I think storytelling has changed with technology. People today are used to the rapid-fire storytelling on television and movies, with flickering images that demand your attention and a story that wraps up in two hours or less. As writers, I think we have to work harder to absorb our readers, who have less patience for narrative and description and want more action. I try to keep my own books moving fast, with shorter chapters. I'm very conscious of keeping the readers attention and making sure they just have to turn that next page!

Wayzgoose said...

I've always considered myself a storyteller and a story writer, but the two are very different. In my blogged novel "Stn. George & the Dragon" ( the lead character makes his way through the world trying to find his dragon by trading "Once upon a times" with the other travelers he meets. There are 21 stories that are loosely connected by the narrative and the quest.

But, as I discovered when I did a stage adaptation of the novel recently, telling the story is very different than writing the story. Storytelling has as much to do with the teller's immediate connection with a live audience as it does with the content of the story itself.

I've been to conferences like the one on science you mentioned that were more traditional. The presenters read their papers and no matter how interesting the subject matter, the presentation was boring and almost impossible to follow. I dare say the majority of novelists are probably not that great at reading their works as well.

But when the scientists (or novelists) are pulled out of the protective shell of carefully crafted words that are set in concrete (or ink) as the perfect culmination of their hours of creative labor and editing, and are forced to connect directly to the audience while telling the story, a completely different set of points becomes important. It is likely that the parrot, for example, didn't show up in the written research paper. But it was what made the telling of the story so captivating.

When we write, we say we are storytellers. But few of us actually cross that boundary that exposes the soul of the writer to direct contact of the reader. The telling of the story reveals more of the writer than the writing of it ever can.

Nancy J. Parra said...

Hi Sia, great post! I've always thought that human beings are a race of storytellers-from history to science and beyond. I tell people I'm more of a storyteller than an author.

Have fun at the conference. Cheers~

James Rafferty said...

Hi Sia. I like telling stories in my writing, but discovered when I read an excerpt at a live mic event last Fall there's a whole performance aspect which works differently in front of a live audience. The goal is the same -- connect with the reader / audience -- but in the live venue you need to pay attention to microphone position (if applicable), and making sure your voice reaches the entire room.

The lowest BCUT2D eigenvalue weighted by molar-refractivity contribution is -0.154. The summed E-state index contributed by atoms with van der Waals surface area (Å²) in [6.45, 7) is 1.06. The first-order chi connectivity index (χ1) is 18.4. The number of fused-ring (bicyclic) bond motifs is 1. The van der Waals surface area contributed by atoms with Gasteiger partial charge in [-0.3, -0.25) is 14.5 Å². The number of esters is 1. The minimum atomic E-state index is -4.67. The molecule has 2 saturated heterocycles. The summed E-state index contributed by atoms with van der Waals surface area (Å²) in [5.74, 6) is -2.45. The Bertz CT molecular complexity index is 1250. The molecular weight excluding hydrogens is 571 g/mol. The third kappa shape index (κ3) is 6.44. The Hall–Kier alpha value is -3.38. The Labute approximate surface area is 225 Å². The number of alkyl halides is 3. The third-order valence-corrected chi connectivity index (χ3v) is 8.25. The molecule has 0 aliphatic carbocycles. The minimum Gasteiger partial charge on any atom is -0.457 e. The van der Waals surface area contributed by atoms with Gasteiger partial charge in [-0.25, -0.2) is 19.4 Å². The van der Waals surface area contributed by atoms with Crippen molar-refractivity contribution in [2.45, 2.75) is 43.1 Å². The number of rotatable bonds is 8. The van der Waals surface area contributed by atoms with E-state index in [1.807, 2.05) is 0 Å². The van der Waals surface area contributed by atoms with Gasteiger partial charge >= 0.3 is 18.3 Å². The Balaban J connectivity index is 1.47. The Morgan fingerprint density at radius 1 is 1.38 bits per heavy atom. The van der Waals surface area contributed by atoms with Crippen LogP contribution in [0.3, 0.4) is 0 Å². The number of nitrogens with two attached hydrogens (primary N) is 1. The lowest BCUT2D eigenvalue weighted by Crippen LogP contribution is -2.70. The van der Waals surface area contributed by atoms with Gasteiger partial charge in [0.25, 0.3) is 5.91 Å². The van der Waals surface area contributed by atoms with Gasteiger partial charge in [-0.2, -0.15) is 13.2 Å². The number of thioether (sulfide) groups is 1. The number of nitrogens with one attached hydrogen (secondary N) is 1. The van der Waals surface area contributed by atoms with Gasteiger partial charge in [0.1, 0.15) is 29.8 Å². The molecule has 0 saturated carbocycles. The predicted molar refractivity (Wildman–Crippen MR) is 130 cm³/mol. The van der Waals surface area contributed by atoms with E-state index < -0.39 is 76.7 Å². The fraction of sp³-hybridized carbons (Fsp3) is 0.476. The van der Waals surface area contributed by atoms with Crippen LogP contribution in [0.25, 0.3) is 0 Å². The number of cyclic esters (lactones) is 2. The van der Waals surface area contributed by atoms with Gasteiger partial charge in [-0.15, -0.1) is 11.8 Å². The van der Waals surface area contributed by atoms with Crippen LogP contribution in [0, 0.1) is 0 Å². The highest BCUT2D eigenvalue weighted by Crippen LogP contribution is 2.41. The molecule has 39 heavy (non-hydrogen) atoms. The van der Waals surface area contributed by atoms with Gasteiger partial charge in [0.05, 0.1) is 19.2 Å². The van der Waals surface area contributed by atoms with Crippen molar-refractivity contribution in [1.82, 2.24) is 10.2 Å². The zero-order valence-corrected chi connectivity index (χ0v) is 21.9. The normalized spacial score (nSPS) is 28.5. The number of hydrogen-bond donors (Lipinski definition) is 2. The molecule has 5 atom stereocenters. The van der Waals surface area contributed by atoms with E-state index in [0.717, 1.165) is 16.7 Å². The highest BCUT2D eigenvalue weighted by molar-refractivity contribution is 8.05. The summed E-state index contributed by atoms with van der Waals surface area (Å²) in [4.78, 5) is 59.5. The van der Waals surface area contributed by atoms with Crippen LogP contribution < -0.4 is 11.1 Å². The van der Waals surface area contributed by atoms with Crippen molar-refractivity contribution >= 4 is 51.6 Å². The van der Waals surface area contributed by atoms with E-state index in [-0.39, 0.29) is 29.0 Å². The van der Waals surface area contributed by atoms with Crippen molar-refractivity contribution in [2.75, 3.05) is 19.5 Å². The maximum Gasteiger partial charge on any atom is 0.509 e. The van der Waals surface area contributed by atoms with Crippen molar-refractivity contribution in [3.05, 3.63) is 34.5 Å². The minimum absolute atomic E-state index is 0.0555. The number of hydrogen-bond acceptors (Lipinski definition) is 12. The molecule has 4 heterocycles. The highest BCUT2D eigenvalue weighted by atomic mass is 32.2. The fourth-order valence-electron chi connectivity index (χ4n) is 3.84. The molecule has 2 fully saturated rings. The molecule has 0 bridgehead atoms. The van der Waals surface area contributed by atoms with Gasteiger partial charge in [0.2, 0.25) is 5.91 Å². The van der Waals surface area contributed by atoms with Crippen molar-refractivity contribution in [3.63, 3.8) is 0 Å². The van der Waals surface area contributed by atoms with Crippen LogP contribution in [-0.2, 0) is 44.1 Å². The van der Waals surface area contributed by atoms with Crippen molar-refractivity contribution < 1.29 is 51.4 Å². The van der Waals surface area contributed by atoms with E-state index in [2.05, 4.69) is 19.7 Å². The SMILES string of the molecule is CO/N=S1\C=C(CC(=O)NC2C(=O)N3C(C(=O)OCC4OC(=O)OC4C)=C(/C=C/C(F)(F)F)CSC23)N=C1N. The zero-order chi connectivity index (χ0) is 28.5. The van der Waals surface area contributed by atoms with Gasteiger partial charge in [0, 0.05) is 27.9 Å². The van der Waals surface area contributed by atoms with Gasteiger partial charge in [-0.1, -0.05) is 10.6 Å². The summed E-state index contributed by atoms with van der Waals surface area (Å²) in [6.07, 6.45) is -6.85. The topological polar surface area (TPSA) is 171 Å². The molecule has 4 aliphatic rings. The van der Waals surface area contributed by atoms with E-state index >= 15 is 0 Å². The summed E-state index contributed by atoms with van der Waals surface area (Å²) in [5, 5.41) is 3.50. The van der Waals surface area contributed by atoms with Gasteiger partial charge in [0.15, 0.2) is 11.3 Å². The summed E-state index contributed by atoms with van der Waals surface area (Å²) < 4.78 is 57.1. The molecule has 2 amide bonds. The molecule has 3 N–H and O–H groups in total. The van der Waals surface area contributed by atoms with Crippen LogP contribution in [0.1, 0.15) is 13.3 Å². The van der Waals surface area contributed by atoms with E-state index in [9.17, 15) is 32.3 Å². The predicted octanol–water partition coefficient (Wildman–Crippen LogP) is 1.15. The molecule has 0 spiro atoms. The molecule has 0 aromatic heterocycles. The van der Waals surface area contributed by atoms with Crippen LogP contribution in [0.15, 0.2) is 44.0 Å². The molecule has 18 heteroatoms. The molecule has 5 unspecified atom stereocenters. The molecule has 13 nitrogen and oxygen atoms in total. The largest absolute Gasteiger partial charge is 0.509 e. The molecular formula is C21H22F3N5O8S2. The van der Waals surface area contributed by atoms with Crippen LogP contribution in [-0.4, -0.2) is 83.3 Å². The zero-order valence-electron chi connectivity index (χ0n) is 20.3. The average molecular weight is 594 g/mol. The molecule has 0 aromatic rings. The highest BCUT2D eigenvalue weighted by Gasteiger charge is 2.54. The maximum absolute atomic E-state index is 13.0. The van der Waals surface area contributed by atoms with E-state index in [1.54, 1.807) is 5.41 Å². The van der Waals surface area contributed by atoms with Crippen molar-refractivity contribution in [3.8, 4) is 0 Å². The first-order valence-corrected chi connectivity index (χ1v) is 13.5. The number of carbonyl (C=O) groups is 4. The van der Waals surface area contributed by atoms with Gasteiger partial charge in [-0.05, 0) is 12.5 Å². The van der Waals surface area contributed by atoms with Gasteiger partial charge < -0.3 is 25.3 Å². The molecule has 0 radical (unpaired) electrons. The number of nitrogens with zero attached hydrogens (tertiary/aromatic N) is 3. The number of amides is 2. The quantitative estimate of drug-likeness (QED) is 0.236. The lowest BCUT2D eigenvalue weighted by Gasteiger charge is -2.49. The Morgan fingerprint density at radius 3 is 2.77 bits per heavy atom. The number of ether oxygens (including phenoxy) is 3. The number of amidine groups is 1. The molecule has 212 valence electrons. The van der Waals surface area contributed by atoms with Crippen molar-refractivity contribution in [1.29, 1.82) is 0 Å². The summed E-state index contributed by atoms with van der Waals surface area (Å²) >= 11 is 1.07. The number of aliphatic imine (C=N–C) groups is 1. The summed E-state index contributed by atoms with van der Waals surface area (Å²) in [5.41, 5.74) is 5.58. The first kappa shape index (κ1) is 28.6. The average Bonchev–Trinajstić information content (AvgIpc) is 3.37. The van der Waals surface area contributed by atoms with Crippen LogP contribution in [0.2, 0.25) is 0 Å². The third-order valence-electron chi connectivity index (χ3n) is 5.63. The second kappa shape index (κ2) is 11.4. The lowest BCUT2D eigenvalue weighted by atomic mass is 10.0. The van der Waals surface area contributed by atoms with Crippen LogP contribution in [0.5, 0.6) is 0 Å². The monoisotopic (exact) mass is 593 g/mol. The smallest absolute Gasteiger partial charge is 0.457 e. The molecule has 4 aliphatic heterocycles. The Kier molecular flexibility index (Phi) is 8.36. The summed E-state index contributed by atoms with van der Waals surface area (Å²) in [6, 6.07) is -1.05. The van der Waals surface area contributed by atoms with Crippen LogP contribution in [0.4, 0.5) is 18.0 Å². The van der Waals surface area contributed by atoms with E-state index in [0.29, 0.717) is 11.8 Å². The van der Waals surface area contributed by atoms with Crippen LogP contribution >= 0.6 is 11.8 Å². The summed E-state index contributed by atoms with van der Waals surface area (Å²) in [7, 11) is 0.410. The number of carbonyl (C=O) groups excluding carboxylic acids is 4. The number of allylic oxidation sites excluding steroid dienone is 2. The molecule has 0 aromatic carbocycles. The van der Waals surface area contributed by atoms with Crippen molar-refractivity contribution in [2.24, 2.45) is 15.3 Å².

~Sia McKye~ said...

I think so too, Joanne. I, for one miss some the the richness that well crafted narrative can add. And you hit on the head, today, many readers want face pace and lots of action. Finding the path to be able to do the story justice and keep their interest is a challenge. :-)

~Sia McKye~ said...

Wayz, I come from a family of oral story telling. You have to employ different methods, to certain extent, than in written story telling. Rhythms of the words for one, you use your voice to set a mood or a scene, voice inflections and range are important as are facial expressions and gestures.

I do feel there are some great storytellers that write the stories, but again it's all about connection with your audience, touching them emotionally so they care and are pulled onward.

Really, I don't think there is just one form of telling a story. Stories, like music, have to touch or involve the reader/listener in some way.

I wish you success with St George and the Dragon. Sounds interesting.

~Sia McKye~ said...

Exactly James. That's true whether you're singing (and isn't that also a form of storytelling? set to music?) or reading excerpts. Delivery is bit different but the same goals.

Nancy, I think humans are storytellers too. I love to see the variety of forms they use to accomplish that. :-)

~Sia McKye~ said...

Diane,I only have the best on my slide show, lolol! I need to update it. After RT. I also want to add your newest.

I've had several authors Over Coffee I haven't had a chance to get their books on the slide.

I agree, verbal storytelling is an art and sadly not many employ that form of storytelling or do it well.

aries18 said...

Great topic Sia. While I think that the means of storytelling has changed the point of it is still the same: to entertain and to teach. It's an art that will always evolve as we evolve.

Have a great time at RT. I'll be waiting for those exciting reports back.

Conda V. Douglas said...

Sia--it's been a while since I commented, too swamped! I've been enjoying your posts though. I don't think the storytelling elements will ever change. I think we need, deep down, a beginning, middle and end and some sort of lesson or meaning. It doesn't matter what format the story is told in.